Does enough sleep help with weight loss?

Dr. Sabah Ammar, a teacher in the Department of Internal Medicine and Surgery at Helwan University, reviews some studies on the benefi...

 Does enough sleep help with weight loss?



Dr. Sabah Ammar, a teacher in the Department of Internal Medicine and Surgery at Helwan University, reviews some studies on the benefits of sleep, saying: Sleeping for long hours is enough as a way to avoid increasing body weight.

What mixes with some is the difference between inactivity on the one hand and sleep on the other, as some believe that inactivity and sleep are both, and they are not at all. Therefore, some do not expect that taking enough and adequate sleep at night will be a means of benefit with physical exercise during daylight hours. But the truth is both the positive effect on the amount of body weight and its preservation within normal rates.

The problem begins with feeling sleepy during daylight hours as a result of being deprived of enough sleep during the night. To flush out drowsiness, many resort to several glasses of coffee or tea or pieces of chocolate, biscuits or other "food stimulants" that quickly provide the body with "energy" and "activity".

Dr. Susan Zavarlotfi, Medical Director of the Institute of Sleep and Wake-up Disorders at Hackensack University Medical Center in New York, Usa, commented: "When you deprive yourself of enough sleep, you lack energy stocks, automatically resort to eating chips or any Easy-to-eat food.

The immediate result will be successful resistance to drowsiness and lethargy, but the inevitable result later is the addition of a few kilograms of body weight due to the choice of eating bad types of foods with no physical exercise.

She adds that "religion" sleeps like a credit card "debt". The more your credit card "debt" accumulates, the higher the amount of "interest" you have to pay later. You will have to pay the full dues accumulated on the card or it will be cancelled. The body will also "collapse" in the same way. Dr. Mark Mahlwald, director of the Minnesota Center for Sleep Disorders, says lack of sleep is common, and some brag about it, but we'll pay for the night's sleep and early waking up.

One of us needs about seven hours of night sleep, does an extra hour's sleep protect us from being overweight or reduced? The answer is no, of course. This is what Dr. Michael Brioz, author of "Beauty of Sleep" and medical director of the Sleep Department at Arrowhead Health Foundation in Arizona, says Dr. Michael Brioz, author of "Beauty of Sleep" and medical director of the Sleep Department at Arrowhead Health Foundation in Arizona. "But if you're only sleeping five hours a night, less than what's needed, and then you start sleeping seven hours, you're going to start to notice your weight shortage."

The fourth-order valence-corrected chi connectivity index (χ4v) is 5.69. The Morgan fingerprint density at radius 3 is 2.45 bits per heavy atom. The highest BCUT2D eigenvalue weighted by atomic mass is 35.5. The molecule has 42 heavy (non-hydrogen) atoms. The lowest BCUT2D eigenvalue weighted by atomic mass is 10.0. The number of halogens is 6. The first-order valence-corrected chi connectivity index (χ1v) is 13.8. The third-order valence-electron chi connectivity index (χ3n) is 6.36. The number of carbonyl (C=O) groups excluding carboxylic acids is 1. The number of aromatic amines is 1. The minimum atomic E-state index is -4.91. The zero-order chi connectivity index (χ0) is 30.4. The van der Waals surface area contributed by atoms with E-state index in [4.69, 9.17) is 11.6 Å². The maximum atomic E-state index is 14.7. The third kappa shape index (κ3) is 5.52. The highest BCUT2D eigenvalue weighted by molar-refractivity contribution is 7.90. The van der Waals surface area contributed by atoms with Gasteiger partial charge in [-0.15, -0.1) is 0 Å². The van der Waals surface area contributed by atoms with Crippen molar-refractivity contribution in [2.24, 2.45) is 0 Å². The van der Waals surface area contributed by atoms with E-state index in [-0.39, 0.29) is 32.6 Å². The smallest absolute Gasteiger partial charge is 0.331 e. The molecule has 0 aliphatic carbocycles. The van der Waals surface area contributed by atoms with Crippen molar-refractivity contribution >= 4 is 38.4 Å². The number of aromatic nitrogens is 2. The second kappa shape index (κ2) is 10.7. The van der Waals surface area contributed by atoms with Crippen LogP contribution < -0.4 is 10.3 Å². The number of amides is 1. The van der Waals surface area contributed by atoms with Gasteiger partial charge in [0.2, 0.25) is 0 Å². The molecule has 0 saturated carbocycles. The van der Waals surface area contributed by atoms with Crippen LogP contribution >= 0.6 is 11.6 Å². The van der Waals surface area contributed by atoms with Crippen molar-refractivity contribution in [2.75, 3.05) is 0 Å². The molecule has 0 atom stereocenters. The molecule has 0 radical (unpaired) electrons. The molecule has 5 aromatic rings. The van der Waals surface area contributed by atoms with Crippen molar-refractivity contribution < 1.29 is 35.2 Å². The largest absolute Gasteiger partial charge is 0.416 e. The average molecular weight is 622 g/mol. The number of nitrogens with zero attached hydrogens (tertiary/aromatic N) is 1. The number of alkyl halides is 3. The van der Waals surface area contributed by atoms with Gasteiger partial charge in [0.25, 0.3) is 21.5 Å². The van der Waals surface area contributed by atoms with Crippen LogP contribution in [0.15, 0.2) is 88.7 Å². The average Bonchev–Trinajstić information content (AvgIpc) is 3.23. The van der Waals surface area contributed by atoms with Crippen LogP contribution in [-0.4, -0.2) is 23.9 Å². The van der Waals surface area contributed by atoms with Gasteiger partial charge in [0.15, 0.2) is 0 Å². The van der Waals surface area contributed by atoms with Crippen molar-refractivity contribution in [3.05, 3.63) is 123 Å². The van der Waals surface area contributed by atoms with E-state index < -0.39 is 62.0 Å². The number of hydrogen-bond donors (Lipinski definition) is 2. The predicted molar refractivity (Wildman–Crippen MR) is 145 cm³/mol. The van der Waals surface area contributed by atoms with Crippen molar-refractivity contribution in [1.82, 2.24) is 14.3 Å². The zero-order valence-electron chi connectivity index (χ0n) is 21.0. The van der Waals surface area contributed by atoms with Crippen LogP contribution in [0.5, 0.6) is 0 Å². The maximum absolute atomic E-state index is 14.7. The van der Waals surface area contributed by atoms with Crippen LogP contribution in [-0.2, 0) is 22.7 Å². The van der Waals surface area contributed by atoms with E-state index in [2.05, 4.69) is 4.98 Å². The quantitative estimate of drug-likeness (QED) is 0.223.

Not only is the low level of activity of biochemical (metabolic) processes within the body when sleep is low, but Dr. Brioz mentions another important point in interpreting this relationship, namely that this weight gain is directly related to what is known as night hormones. There are two hormones that form the two keys in the relationship of sleep to appetite and weight, ghrelin and leptin. And Grillin is the hormone that drives you to eat. When you deprive your body of adequate sleep at night, the hormone increases. Liptin is the hormone that prevents you from going too far or wanting to eat. It decreases when you sleep at night. As a result, the decline of liptin and the increase in ghrelin mean increased body weight.

Sleeping for enough hours, and at night time in particular, is not just a search for comfort and relaxation for the body, but today from a medical point of view based on evidence and proof, is a necessity for the prevention of chronic diseases. The magazine "Your Health" in the Middle East presented studies that talked about the results of lack of sleep at night with high incidence of obesity, diabetes and high blood pressure.

These three "diseases" are among the most important risk factors for the rise in diseases of the heart arteries and brain arteries, with all their complications and health implications. Therefore, "sleeping at night long enough" is a way to prevent diseases such as exercising, eating healthy foods and other healthy lifestyle behaviors.

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